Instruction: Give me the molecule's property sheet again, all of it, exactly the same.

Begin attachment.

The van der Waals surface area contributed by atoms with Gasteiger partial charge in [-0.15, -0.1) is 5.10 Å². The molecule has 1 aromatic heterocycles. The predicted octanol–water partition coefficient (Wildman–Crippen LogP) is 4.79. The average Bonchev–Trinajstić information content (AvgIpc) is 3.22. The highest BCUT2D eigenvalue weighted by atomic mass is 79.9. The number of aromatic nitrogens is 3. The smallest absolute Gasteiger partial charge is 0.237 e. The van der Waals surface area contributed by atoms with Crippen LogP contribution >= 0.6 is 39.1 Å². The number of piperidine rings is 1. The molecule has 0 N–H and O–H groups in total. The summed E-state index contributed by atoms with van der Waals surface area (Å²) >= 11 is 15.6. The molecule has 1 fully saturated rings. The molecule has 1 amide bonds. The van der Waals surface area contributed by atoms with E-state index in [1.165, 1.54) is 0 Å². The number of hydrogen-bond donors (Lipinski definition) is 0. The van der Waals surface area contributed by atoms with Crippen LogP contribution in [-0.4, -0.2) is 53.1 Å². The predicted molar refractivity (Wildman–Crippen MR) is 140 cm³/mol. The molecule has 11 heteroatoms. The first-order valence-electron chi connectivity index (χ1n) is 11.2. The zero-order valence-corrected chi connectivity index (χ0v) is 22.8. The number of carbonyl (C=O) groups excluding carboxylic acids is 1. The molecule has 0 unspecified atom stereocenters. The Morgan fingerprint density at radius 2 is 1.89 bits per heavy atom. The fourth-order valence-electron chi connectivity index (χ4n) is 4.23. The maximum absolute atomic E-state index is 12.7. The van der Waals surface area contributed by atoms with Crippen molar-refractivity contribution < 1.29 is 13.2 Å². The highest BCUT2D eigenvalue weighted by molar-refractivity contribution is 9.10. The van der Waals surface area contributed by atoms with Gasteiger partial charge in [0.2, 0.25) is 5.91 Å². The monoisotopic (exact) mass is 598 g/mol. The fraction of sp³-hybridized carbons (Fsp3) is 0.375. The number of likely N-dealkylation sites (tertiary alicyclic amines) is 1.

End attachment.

The van der Waals surface area contributed by atoms with Gasteiger partial charge in [-0.15, -0.1) is 5.10 Å². The molecule has 1 aromatic heterocycles. The predicted octanol–water partition coefficient (Wildman–Crippen LogP) is 4.79. The average Bonchev–Trinajstić information content (AvgIpc) is 3.22. The highest BCUT2D eigenvalue weighted by atomic mass is 79.9. The number of aromatic nitrogens is 3. The smallest absolute Gasteiger partial charge is 0.237 e. The van der Waals surface area contributed by atoms with Crippen LogP contribution >= 0.6 is 39.1 Å². The number of piperidine rings is 1. The molecule has 0 N–H and O–H groups in total. The summed E-state index contributed by atoms with van der Waals surface area (Å²) >= 11 is 15.6. The molecule has 1 fully saturated rings. The molecule has 1 amide bonds. The van der Waals surface area contributed by atoms with E-state index in [1.165, 1.54) is 0 Å². The number of hydrogen-bond donors (Lipinski definition) is 0. The van der Waals surface area contributed by atoms with Crippen LogP contribution in [-0.4, -0.2) is 53.1 Å². The predicted molar refractivity (Wildman–Crippen MR) is 140 cm³/mol. The molecule has 11 heteroatoms. The first-order valence-electron chi connectivity index (χ1n) is 11.2. The zero-order valence-corrected chi connectivity index (χ0v) is 22.8. The number of carbonyl (C=O) groups excluding carboxylic acids is 1. The molecule has 0 unspecified atom stereocenters. The Morgan fingerprint density at radius 2 is 1.89 bits per heavy atom. The fourth-order valence-electron chi connectivity index (χ4n) is 4.23. The maximum absolute atomic E-state index is 12.7. The van der Waals surface area contributed by atoms with Crippen molar-refractivity contribution < 1.29 is 13.2 Å². The highest BCUT2D eigenvalue weighted by molar-refractivity contribution is 9.10. The van der Waals surface area contributed by atoms with Gasteiger partial charge in [0.2, 0.25) is 5.91 Å². The monoisotopic (exact) mass is 598 g/mol. The fraction of sp³-hybridized carbons (Fsp3) is 0.375. The number of likely N-dealkylation sites (tertiary alicyclic amines) is 1.